Thursday, 8 March 2012

Tiritiri Matangi

Friday 24 February
We catch the train from Grafton down to Britomart carrying all our gear for the w/e. Tiritiri Matangi is an open reserve, a bird sanctuary, an island, and one of the few places where there’s a chance of spotting a kiwi in the wild. The trip is run by 360 Discovery and there are lots of DOC volunteers on the boat to give us info and advice. This is Mike’s birthday treat and has been booked for ages because we wanted to stay overnight (kiwis being nocturnal) and the DOC hut (Department of Conservation) is booked up a long way in advance. There are no shops or cafes so we’re taking all our food with us for the w/e. The island’s fairly small, you can easily walk around it in a day, and it’s north of Auckland, about 1.5 hours on the ferry.  It was farm land back in 1980, with only a few pockets of native bush but since being taken over by DOC it’s been re-planted and made rodent free so rare birds can thrive.

Hobb's Beach from the Kowerau track

Takahes grazing
We land about 10.30 and our gear is transported up to the hut for us while we’re being sorted into groups for a guided tour. Greg meets us at the wharf. He’s a 19 year old takahe, a poor tatty old thing, that has modified behaviour and consequently seeks out humans rather than avoiding them. We’re under strict instructions not to feed him. There are only about 200 takahes left in the world, they are large flightless birds, similar to the pukeko but much heavier. Back in the 1940s they were thought to be extinct but then a small group was found in the Southern Alps. There are about a dozen on Tiritiri and they continue to breed and increase in number. We are taken along a path to Hobbs Beach, past the penguin boxes, up through one of the oldest sections of bush back around to the Bunkhouse. In the space of a couple of hours we’ve seen the North Island robin, saddlebacks, whiteheads, stitchbirds, fantails, bell birds, kakarikis, and of course tuis. Our guide is really informative, recognising the different bird songs, naming local trees, pointing out kiwi holes on the beach, and giving us lots of history about the island. There are a number of feeding stations providing sugar water primarily for the stitchbirds (hihis) but also attracting loads of bell birds whose beautiful song is all around us.

Mike with lighthouse

Bell Bird

Back at the bunkhouse we get to meet the rest of the bunch here for the night:  2 lovely families, some young researchers, and a few others, sharing 3 dormitories. There are a couple of fridges and a heavy duty gas cooker. After dinner we all set off in groups clutching with our torches. We keep well back from the kids who are noisy enough to scare any wildlife away for sure. At dusk we walk along down towards the wharf where penguins have been spotted, then along Hobbs Beach where we see a lone penguin who seems to be settling down for the night. By now it’s dark and we frequently stop and sit silently listening out for sounds. We can hear kiwis but sadly don’t see any. I guess the kids have scared them all away.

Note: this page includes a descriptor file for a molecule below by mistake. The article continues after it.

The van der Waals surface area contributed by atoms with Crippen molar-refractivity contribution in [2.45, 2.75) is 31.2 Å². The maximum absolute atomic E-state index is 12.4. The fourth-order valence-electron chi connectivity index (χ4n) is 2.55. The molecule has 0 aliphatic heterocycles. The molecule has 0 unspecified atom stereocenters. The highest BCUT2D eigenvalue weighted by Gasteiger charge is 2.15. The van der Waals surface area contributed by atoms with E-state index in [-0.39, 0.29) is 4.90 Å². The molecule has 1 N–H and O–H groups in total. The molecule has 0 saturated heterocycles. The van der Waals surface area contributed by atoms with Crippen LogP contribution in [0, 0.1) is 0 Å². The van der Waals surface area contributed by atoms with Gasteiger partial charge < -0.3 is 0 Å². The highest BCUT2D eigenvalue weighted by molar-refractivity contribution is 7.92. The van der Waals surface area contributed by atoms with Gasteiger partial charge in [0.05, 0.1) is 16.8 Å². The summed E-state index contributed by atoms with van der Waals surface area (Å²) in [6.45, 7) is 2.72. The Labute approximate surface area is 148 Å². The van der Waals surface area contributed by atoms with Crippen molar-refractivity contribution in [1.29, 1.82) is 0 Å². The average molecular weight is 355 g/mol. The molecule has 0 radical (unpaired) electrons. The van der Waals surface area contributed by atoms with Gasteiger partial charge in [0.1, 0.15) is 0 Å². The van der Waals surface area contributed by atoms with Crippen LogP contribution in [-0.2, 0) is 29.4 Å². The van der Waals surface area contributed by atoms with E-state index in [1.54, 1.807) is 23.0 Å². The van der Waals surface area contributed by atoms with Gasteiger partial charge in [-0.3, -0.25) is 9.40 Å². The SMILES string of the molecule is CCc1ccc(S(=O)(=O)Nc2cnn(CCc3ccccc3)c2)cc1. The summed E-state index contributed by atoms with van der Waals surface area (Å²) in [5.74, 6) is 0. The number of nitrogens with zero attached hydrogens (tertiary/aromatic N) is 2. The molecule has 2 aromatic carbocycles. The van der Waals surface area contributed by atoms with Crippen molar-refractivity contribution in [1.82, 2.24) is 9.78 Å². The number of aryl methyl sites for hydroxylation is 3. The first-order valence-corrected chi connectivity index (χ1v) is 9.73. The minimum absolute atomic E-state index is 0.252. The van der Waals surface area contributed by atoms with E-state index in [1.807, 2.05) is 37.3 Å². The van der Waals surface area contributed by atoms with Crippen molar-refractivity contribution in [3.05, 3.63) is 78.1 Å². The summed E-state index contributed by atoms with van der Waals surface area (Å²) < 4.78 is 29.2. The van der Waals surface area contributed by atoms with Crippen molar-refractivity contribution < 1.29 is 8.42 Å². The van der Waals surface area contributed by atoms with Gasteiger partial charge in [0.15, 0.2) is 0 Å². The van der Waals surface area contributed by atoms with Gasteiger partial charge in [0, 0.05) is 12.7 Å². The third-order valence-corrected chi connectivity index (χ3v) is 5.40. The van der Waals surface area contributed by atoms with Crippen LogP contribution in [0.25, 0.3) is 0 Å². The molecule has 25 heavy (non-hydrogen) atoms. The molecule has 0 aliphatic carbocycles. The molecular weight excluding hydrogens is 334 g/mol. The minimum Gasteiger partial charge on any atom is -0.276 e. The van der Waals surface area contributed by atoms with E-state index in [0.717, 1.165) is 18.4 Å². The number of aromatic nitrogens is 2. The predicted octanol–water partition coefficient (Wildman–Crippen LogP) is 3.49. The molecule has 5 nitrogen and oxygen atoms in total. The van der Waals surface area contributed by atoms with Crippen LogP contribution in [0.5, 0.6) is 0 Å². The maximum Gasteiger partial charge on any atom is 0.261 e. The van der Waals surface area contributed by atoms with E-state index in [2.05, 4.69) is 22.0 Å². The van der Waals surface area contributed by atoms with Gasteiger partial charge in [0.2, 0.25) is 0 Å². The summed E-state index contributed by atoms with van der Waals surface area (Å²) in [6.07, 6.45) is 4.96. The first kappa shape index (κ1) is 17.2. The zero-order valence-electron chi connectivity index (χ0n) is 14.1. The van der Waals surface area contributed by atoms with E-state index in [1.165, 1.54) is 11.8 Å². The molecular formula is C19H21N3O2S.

Little Blue Penguin
Walking further up towards the Ridge track we hear rustling and see a large tuatara on the bank beside us. It stops still and we get a good look at it but, in our surprise, completely forget to photograph it. Tuataras are large lizard type creatures. This one’s about 2 foot long. They are another of those strange one-off NZ animals, unrelated to any others, and quite rare, so we’re pleased to have seen one. Just before returning to our beds we sit gazing at the bright stars overhead. The Milky Way arcs right above us and in the far distance we can just see the lights of Auckland twinkling on the horizon. A magical evening.

Above the Arches, Fisherman's Bay, east coast

The birthday boy

Saturday 25 February
We get up about 6 am to catch the dawn chorus then have breakfast altogether round the kitchen table, and go off walking again up the eastern side of the island. Make our way down to Fisherman’s Bay where there’s a family of oyster catchers and some shags. It’s a lovely peaceful little bay with loads of sea shells and drift wood washed up. Then the kids arrive and chase the birds away as they charge over to show us their beach-combing finds. They are great kids but don’t really mix with bird-watching. Back to the bunkhouse for lunch then pack up to go back on the ferry. It’s a windy day and by now the sea’s looking pretty rough and I’m wondering if we’re going to make it back at all. Turns out to be a fun journey with loads of shrieking and laughing as the boat rocks and reels its way back to Auckland.

Oyster Catchers and Shags before the kids arrive

Sunday 26 February
HAPPY BIRTHDAY MICHAEL! A pleasant day with Mike opening little presies in the morning, then coffee and cake over at the Wintergarden Cafe. We manage to skype all the kids too and have a nice meal out in the evening though I can’t for the life of me remember where we went.

No comments:

Post a Comment